Sign up for Midterm conferences, to be held in Prof. Vee’s office the week of Feb 29.

MIDTERM BLOG PORTFOLIO DUE ONLINE 11:59PM.

Week 9 (Mar 1 & 3): Literacy in communities

Blogs: Group 1 posts by Mon night; Group 2 responds by Weds night.

Tues:    Gere, Anne Ruggles. “Kitchen Tables and Rented Rooms: The Extracurriculum of Literacy.”
Moss, Beverley. “’Phenomenal Women,” Collaborative Literacies, and Community Texts in Alternative “Sista” Spaces. Community Literacy Journal (Fall 2010): 1-24.

Thurs: Discuss Literacy in Context essay.

MIDTERM PORTFOLIO DUE IN CLASS (or due Mar 15 in class, due to assignment extension). (Includes Draft #2 of “What is Literacy? essay”)

SPRING BREAK: March 7-11

Week 10 (Mar 15 & 17): Struggles for literacy

Blogs: Group 2 posts by Mon night; Group 1 responds by Weds night.

Tues:    Lu, Min-Zhan. “From Silence to Words: Writing as Struggle.” College English 49.4 (1987): 437-448.
Cornelious, Janet. “Slave Testimony: We slipped and learned to read,” When I can read my title clear
LAST DAY TO TURN IN MIDTERM PORTFOLIO, IN CLASS

Thurs: Literacy in Context essay Draft #1 due; workshop in class.
Discuss Literacy Remixed project

Week 11 (Mar 22 & 24): K-12 Literacy education

Blogs: Group 1 posts by Mon night; Group 2 responds by Weds night.

Tues:   Mizuko Ito, et al. Living and Learning with New Media: Summary of Findings from the Digital Youth Project http://digitalyouth.ischool.berkeley.edu/files/report/digitalyouth-WhitePaper.pdf
Joanne Addison, “Shifting the Locus of Control: Why the Common Core State Standards and Emerging Standardized Tests May Reshape College Writing Classrooms” Journal of Writing Assessment Vol 8, Issue 1, 2015: http://journalofwritingassessment.org/article.php?article=82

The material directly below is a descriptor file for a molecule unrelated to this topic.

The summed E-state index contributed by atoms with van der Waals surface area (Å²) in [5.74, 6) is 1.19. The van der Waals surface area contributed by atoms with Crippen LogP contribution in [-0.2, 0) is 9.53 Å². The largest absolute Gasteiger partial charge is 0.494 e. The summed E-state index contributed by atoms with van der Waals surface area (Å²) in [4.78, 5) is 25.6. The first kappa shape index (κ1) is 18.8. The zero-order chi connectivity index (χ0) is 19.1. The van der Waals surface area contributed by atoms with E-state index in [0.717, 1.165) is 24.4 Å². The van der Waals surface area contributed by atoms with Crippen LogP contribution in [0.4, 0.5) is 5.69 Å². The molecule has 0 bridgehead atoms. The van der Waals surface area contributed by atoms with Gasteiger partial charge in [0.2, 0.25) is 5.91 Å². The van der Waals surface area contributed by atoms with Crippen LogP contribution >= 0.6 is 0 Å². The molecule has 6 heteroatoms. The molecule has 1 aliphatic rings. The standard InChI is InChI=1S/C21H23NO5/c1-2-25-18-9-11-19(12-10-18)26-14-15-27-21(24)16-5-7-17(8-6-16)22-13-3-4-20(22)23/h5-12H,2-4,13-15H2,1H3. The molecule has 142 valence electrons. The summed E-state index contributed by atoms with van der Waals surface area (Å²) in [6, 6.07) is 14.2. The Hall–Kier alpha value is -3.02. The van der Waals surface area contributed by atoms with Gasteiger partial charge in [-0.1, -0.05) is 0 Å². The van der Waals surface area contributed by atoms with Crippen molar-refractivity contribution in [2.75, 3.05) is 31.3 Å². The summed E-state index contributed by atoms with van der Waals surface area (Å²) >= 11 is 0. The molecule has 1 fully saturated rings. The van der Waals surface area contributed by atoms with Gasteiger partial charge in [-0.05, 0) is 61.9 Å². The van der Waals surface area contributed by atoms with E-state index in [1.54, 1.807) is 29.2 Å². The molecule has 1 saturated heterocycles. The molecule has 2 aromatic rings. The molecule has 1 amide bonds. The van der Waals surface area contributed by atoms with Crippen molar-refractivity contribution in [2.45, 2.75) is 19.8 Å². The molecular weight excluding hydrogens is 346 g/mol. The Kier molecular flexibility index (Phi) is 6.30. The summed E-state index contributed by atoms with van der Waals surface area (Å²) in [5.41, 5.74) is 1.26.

Thurs: Literacy in Context essay, Draft #2 due online to Prof. Vee (CourseWeb, 11:59pm)
Audio workshop [Audacity]

Week 12 (Mar 29 & 31): Literacy technologies

Blogs: Group 2 posts by Mon night; Group 1 responds by Weds night.

Tues:   Baron, Denis. “From Pencils to Pixels: The Stages of Literacy Technologies,” Passions, Pedagogies, and 21st Century Technologies, 15-33.
Vee, Annette. “Understanding Computer Programming as a Literacy,” Literacy in Composition Studies 1.2, 2013. http://licsjournal.org/OJS/index.php/LiCS/article/view/24
Optional: Hayles, NK. “Hyper and Deep Attention: The Generational Divide in Cognitive Modes.” Profession 2007: 187-199.

Thurs: Literacy remixed project Draft #1 due; workshop in class.
Discuss Literacy Challenges Essay and presentations

Week 13 (Apr 5 & 7): Language, Literacy, Code Meshing

Blogs: Group 1 posts by Mon night; Group 2 responds by Weds night.

Tues:   Vershawn Ashanti Young, “Should Writers Use They Own English?” Iowa Journal of Cultural Studies 12 (2010): 110-117.
For context: Read this NYTimes blog post, “What Should Colleges Teach [Part 3],” by Stanley Fish; it’s what Vershawn Young is responding to. And for reference, here’s the first part and second part of Fish’s post.
Also for context: Read the “Students’ Right to Their Own Language” [pdf link on that page] issued by the Conference on College Composition and Communication in 1974.
Optional: Sheils, M. “Why Johnny Can’t Write.” (1975). Newsweek. (available on CourseWeb)